By Todd Johnson

 

For three young pitchers in the Cubs system, AA will be the ultimate test of their skills in 2018. All three were taken in the 2016 MLB Draft and all three will arrive in Tennessee after taking strange paths to get there. The Cubs system has not produced any sustained starting pitching they signed as prospects. To date, only Pierce Johnson, Adbert Alzolay, and Paul Blackburn pitched what I would call dominant seasons at AA. Zach Hedges and Trevor Clifton each threw a ½ dominant season in 2016 and 2017. It is not easy.

For Duncan Robinson and Michael Rucker, both began 2017 as relievers in South Bend. Robinson would up in the rotation in May while Rucker was lights out in the bullpen. When both went Myrtle Beach in the middle of the summer, Rucker got the chance to start in place of Oscar de la Cruz and never relinquished the role. Robinson, meanwhile, adjusted well to the change in play after a couple of rough starts and turned in an outstanding second half with a 2.37 ERA in 8 starts. Rucker’s second half ERA was 2.81.

For Hatch, the pseudo-first pick of the Cubs in the 2016 draft, he did not pitch that first season and began his pro career in 2017 at Myrtle Beach. It was as inconsistent a season as one could expect. Hatch did add a 4-seamer to his repertoire but Hatch struggled to get past five innings. Only three times did he make it into the sixth inning, usually throwing 80+ pitches every night. He did pitch seven innings once and eight another time. Once, he struck out 13 in 5.1 innings. His K rate for the season was a very good as he struck out 128 in 124 innings.

Basic Info
Michael Rucker
6’1” 185 Pounds
23 Years Old
11th Round pick out of BYU

Duncan Robinson
6’6” 220 Pounds
24 years old
9th Round Pick out of Dartmouth

Thomas Hatch
6’1” 190 Pounds
23 Years Old
3rd Round Pick out of Oklahoma State

What to Expect for All Three

The key for both Rucker and Robinson is strikes. Rucker’s strike percentage is 67%. That’s outstanding! Robinson is not far behind at 65% while Hatch is at 63%. Looking at their walk rates, Hatch walks 3.61/9 while Robinson is at 2.74 and Rucker at 2.03. At AA, it is going to be crucial for all three to pound the zone. AA hitters won’t chase as much high A and they are patient enough to wait for a pitch they can do something with.

Being that all three arms are just two levels from Chicago, it is also important to work in some serious innings. Hatch threw in 124 last year while Rucker only got in 96 after relieving the first two months of the year. Robinson got in 126 after relieving in April. Getting innings in the MiLB is essential to building arm strength for the MLB level. They hopefully can build to 140 IP in 2018 and 160 in 2019.

What doesn’t get talked about enough at AA is the adjustment that starting pitchers have to make. The Tennessee Smokies are the first stage where starters are on a 5 man rotation. That’s a huge shift from the 6 man staff in A ball and even more so from college where starters get the ball once a week. For some, “dead arm,” or arm fatigue, becomes a daily struggle to overcome in the second half.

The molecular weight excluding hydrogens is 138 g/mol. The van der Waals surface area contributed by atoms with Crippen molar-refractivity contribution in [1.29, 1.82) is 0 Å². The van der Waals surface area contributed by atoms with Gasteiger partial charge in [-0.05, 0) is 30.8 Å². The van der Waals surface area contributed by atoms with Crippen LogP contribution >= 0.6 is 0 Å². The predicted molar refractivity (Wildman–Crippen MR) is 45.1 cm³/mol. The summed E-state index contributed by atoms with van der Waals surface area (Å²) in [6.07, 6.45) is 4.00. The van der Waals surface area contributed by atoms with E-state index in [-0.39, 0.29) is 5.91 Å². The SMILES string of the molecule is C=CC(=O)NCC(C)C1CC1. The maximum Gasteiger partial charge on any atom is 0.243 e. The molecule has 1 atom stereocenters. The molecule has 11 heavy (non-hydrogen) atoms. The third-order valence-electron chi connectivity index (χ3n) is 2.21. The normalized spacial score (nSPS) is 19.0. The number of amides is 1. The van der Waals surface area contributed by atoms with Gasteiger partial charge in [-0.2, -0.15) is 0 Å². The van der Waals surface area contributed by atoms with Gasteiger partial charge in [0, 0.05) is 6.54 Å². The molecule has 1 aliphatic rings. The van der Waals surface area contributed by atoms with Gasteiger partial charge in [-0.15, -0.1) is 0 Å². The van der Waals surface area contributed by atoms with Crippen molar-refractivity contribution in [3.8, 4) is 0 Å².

As for future success at AA, Robinson has two things going for him that would enable him to have success at Tennessee. First, he’s a pretty smart cookie. Second, he can adapt easily. He knows who he is as a pitcher and he’s not afraid to change something to improve his lot in the organization. Last year, he added a cutter. I would not be surprised to see him add something else this year.

For Rucker, I like that he throws strikes and throws a lot of them. Whether he stays in the rotation or heads back to the bullpen, the skill to put the ball in the zone will get him to Chicago sooner or later.

Out of the three, Hatch easily has the best movement on his pitches. Despite being drafted the same time as Rucker and Robinson, he’s sort of a year behind in the learning curve department. He did throw over 130+ innings his junior year at Oklahoma State in 2016. As a result, the Cubs kept him on the sidelines after signing him due to the fact he missed all of 2015. While the Cubs were being cautious, Rucker and Robinson’s experiences at Eugene allowed them to produce for the summer as potential arms for the future.

Hatch’s numbers last year look better once I start rooting around deeper. While he had an ERA of 4.04, his FIP was an outstanding at 2.95. That’s a huge difference. His groundball rate was very good at 45.7% and he allowed just 2 HRs all year long. his walks per nine inning stat was a bit high at 3.47 and hitters averaged .347 on balls in play. That’s extremely high. And when hitters made contact, almost 50% of balls were pulled. Hatch’s pitches are good enough that he should be able to make adjustments this year. Just how good he can be is the bigger issue.